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Release Date: December 31st, 1969 Movie Release Year: 2015

XBlaze Lost: Memories

Overview -

It's a dangerous path trying to unravel the lore of the 'BlazBlue' universe. Trying to understand what precisely is going on just within the main titles is hard enough, but add in the side stories, and anyone interested in the universe's lore is going to have quite the time on their hands. One of these BlazBlue spin-offs is the 'XBlaze' series, which are prequels of sorts to 'BlazBlue' itself. 'Xblaze Lost: Memories' is the second (and reported to be final) title of this sub-series, and a direct sequel to 'XBlaze Code: Embyro'.

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Rating Breakdown
Tech Specs & Release Details
Release Date:
December 31st, 1969

Video Review


On the bright side, 'Lost: Memories' looks quite good. Instead of using the usual visual novel style of static portraits against a static background, the visuals are more dynamic. Characters move around a bit, and the game tries to show the action that's going on, instead of just describing it. This style is appreciated; it's not fully animated, but it feels as though the developers put more effort into the graphics than most games of the genre are given.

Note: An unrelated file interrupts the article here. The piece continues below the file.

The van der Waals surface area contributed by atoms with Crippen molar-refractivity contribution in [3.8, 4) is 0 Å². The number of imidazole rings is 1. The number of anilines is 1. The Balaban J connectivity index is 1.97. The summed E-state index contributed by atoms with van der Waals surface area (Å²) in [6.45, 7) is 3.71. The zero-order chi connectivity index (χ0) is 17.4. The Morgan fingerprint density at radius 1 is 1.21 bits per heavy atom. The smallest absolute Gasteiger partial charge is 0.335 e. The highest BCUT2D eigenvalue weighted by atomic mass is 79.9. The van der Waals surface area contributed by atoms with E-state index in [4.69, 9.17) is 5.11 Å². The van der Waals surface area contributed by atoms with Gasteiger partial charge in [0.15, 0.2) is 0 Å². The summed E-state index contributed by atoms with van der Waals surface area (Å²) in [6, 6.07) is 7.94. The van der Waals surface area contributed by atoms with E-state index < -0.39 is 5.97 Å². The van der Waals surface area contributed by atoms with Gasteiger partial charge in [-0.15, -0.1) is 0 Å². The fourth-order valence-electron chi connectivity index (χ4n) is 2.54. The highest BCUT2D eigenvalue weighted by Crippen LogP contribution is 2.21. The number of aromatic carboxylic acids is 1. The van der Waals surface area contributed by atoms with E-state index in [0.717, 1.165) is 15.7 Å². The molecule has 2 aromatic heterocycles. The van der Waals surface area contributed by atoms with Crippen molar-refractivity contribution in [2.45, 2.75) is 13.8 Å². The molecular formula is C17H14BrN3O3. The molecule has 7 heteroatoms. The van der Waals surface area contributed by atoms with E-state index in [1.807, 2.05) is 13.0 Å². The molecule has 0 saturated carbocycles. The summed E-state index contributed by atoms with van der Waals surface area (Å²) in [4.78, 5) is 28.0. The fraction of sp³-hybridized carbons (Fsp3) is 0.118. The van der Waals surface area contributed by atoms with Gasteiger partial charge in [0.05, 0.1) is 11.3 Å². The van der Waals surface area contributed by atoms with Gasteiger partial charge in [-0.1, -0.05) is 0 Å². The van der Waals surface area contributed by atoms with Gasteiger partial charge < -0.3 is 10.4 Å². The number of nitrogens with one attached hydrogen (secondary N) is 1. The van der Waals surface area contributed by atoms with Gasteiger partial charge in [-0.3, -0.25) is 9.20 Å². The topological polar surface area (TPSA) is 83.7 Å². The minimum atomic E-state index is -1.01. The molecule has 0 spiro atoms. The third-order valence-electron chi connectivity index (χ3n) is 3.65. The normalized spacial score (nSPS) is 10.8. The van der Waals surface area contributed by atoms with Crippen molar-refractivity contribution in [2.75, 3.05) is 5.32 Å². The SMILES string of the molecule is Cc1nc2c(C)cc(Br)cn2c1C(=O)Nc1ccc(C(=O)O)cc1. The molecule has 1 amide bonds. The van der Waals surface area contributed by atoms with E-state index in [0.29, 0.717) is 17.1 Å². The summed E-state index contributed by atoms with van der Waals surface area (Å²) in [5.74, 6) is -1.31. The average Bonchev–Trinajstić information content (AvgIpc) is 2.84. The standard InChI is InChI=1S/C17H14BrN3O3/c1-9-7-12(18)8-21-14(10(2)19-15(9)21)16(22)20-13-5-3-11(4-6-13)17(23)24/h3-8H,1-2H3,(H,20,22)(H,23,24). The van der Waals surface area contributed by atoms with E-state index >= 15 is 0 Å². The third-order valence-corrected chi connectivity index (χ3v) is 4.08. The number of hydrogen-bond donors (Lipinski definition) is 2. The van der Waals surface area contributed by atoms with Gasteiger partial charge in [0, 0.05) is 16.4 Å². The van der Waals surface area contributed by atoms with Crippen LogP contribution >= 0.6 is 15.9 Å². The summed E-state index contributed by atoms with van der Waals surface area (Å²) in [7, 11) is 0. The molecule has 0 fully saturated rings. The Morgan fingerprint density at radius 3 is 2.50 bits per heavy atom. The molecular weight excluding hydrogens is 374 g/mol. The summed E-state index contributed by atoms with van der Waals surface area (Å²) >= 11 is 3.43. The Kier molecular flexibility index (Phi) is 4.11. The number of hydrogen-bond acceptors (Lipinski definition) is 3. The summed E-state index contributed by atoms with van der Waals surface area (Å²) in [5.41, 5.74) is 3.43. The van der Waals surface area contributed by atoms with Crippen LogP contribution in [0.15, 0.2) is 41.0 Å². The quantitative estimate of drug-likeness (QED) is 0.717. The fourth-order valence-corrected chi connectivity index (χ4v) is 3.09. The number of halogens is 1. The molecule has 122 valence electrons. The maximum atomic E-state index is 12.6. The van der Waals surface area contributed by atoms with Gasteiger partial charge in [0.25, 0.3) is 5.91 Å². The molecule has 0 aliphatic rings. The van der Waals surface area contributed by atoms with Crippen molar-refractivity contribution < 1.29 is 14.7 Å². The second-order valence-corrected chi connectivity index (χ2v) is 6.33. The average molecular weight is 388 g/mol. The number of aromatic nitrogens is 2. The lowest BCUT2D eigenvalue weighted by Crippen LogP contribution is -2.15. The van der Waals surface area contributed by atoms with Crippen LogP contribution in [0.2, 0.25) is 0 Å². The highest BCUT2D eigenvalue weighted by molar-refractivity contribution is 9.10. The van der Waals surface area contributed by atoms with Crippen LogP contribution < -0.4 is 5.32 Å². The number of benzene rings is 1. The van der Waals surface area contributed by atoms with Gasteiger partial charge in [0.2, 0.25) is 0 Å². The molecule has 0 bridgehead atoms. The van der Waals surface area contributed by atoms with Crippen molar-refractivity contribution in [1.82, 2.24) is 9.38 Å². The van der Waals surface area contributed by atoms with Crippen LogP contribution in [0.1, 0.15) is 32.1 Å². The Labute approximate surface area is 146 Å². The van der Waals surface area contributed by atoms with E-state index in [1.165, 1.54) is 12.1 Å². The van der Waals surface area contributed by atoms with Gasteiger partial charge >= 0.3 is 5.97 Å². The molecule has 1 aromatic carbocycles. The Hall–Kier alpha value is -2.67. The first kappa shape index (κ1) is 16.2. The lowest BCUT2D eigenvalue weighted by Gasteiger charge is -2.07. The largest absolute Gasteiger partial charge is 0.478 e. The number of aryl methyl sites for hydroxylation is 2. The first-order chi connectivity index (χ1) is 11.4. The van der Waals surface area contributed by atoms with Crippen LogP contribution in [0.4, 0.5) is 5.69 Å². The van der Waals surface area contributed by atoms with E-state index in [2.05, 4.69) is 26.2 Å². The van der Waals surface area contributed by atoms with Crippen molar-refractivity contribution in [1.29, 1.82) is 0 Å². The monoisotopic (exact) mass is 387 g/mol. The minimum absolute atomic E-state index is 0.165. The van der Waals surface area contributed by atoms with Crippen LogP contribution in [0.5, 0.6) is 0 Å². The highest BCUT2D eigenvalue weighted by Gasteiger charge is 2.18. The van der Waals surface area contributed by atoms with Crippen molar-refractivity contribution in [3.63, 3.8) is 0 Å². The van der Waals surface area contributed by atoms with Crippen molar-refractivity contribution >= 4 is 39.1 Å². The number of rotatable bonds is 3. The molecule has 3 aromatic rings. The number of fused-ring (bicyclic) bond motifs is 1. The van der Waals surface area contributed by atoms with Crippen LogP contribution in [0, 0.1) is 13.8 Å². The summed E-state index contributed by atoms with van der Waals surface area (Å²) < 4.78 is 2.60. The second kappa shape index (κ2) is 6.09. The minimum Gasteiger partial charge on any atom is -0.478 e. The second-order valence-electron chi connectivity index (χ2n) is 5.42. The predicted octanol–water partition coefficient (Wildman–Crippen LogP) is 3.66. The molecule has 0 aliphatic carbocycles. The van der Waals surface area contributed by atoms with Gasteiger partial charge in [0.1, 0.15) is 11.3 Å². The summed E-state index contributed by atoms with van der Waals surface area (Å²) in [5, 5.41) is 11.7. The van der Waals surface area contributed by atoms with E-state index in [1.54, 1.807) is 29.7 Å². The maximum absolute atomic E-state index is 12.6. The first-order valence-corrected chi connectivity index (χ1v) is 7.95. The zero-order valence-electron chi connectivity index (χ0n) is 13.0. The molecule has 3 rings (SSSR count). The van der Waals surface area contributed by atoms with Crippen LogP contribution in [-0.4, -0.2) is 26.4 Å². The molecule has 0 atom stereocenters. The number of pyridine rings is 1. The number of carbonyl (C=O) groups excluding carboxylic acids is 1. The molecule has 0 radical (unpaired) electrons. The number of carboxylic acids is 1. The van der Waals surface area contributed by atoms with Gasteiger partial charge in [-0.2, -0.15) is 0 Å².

When traversing the halls of the Phantom Field, though, the art style changes to an odd pixel style. It's ugly, and the shifts between the two styles are jarring. It’s not as though all pixel art styles are bad, but Aksys' effort for this title come across as lacking, and as if they were slapped together during the last moments of development.

Audio Review


Much like any of the games of the 'BlazBlue' universe, 'Lost: Memories' has a great soundtrack. The tracks that play during tense times in the title are the best of the bunch, with all the rocking energy that the main BlazBlue titles are known for. As for voice acting, only Japanese voice overs are available, but those are pleasant enough. It's likely that Aksys was under a tight budget for this game, and an English track didn't fit the bill.

Final Thoughts

'XBlaze: Lost Memories' has the making of a good game. The production values for the audio and video are quite good, and those that have played 'Code: Embryo' will probably want to see what happens next. Unfortunately, the game fails on a major part of its storytelling. Essentially 'Lost: Memories' is going to end up boring and frustrating those who played the first game, but even those who jump in without playing 'Code: Embryo' are going to find the disjointed retelling a challenge to follow. Ultimately, as a visual novel and a sequel to a prequel, 'Lost: Memories' fails to carry an intriguing narrative.